Ever since 19-year-old José Salcedo can remember, he’s had nightmares about U.S. immigration agents -and for good reason. Salcedo, born in Colombia, has been living illegally in America since the age of nine.

But what makes Salcedo different, is that he announced his illegal status in a very public way -at a student rally at Miami-Dade College this week.

Standing as the keynote speaker at the school’s ‘InterAmerican Campus’ in Little Havana, the International Relations major shocked students and teachers by ‘outing’ himself.

What makes this more compelling is that the Colombian-born Salcedo is president of the Student Government Association on that campus, and one of only 550 exceptional students that make up the school’s Honors College.

I spoke with José by phone. I’d left a message and he called me back. He said he was in a rush and had a host of other interviews to do.

I asked him why he decided to come out of the shadows. He said, “There are lots of undocumented students in the school and no one knows it. They’re your girlfriend and boyfriend.”

Salcedo came boldly out into the public arena, one day after President Obama promised he would push for a “Dream Act” vote, even in the current lame-duck congress.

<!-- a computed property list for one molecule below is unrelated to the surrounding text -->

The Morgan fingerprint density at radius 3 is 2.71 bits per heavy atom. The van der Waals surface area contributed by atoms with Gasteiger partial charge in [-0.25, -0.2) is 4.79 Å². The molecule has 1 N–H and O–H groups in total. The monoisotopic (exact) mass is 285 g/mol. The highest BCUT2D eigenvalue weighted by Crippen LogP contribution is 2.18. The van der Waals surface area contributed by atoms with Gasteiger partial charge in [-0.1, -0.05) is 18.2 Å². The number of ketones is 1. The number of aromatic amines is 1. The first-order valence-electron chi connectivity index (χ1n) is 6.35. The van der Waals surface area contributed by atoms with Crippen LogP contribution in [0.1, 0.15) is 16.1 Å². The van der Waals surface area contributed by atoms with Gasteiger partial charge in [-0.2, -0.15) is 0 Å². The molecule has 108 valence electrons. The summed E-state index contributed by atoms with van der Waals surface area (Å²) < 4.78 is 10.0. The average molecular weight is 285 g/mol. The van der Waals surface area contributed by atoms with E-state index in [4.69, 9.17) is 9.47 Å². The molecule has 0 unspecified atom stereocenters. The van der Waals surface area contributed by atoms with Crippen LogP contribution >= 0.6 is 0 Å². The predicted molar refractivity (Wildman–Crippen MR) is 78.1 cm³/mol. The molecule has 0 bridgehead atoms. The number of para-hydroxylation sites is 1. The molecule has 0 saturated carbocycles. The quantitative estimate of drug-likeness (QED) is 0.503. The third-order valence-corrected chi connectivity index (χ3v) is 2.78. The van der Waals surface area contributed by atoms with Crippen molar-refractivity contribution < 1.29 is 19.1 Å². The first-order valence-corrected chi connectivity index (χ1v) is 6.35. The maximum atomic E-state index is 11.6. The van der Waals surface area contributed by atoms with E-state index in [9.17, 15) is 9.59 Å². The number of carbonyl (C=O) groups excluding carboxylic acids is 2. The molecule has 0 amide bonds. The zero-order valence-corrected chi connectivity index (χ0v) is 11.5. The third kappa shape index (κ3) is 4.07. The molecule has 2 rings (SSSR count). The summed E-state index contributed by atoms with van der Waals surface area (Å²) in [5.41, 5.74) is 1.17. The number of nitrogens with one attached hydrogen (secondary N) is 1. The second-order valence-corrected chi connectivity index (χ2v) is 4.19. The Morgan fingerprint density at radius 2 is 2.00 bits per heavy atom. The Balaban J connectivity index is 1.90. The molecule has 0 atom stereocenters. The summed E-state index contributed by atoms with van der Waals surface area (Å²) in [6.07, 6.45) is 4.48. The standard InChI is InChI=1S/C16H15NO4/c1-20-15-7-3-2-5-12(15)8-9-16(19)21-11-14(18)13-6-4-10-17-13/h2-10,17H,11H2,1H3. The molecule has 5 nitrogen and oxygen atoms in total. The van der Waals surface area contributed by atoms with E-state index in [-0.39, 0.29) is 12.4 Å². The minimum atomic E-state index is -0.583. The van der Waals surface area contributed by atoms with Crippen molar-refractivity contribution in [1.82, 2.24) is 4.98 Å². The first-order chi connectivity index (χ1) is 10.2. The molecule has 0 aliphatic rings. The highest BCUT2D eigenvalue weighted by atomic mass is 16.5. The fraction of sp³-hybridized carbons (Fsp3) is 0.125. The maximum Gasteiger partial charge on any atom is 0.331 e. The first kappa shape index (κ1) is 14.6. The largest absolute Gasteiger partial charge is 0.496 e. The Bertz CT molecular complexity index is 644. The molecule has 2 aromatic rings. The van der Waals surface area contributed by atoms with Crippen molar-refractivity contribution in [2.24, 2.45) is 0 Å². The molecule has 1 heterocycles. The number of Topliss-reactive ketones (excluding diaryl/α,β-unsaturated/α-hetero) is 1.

This proposed legislation would give green cards to children who were brought into America illegally by their undocumented parents.

In this case, Salcedo says his mother brought him to the United States to escape the brutality of paramilitary forces in her home country. As he stood at the podium, he realized he couldn’t turn back. He’d been living a lie for too long.

“I had to go out and tell the truth. I had spoken at many of these rallies and I would say, “My best friend, or a friend of mine.’ I would say that as an alias, but I was talking about me. I was letting others know something that was happening to me, but I was too ashamed to say it was me. Yesterday, I thought this was our last stand.”

Salcedo said he has never received any government money for anything, ‘How can I, I’m a shadow, I’m not even here.’ He said he applied for and received a Florida identification card about five years ago. He didn’t know if it had expired, but he still had it.

I asked if he was required to show some paperwork, some documentation when he applied to take his current college courses. Anything that might prove who he was, or conversely, who he wasn’t? He said no, he just signed up and paid.

Immigration experts say each year, as many as 65,000 illegal’s graduate from U.S. high schools, less than 10% go onto college. For ten years, José Salcedo had outsmarted the system, staying one step ahead of immigration authroities --‘la Migra.’

I asked if he was worried that immigration officers might now come after him?

“If they come after me, it’s going to show their focus. If they come after me, they’ll be coming after students. It’s going to show what their goals are,” he said.

This week, Salcedo made a very bold statement by telling the system who he really was and where he really lived. He says he’s not challenging the system he’s merely tired of lying.

What does his mother think of his new ‘true’ status? José Salcedo said he’s been so busy breaking the news to everyone else, he hasn’t had time to tell his own mother.

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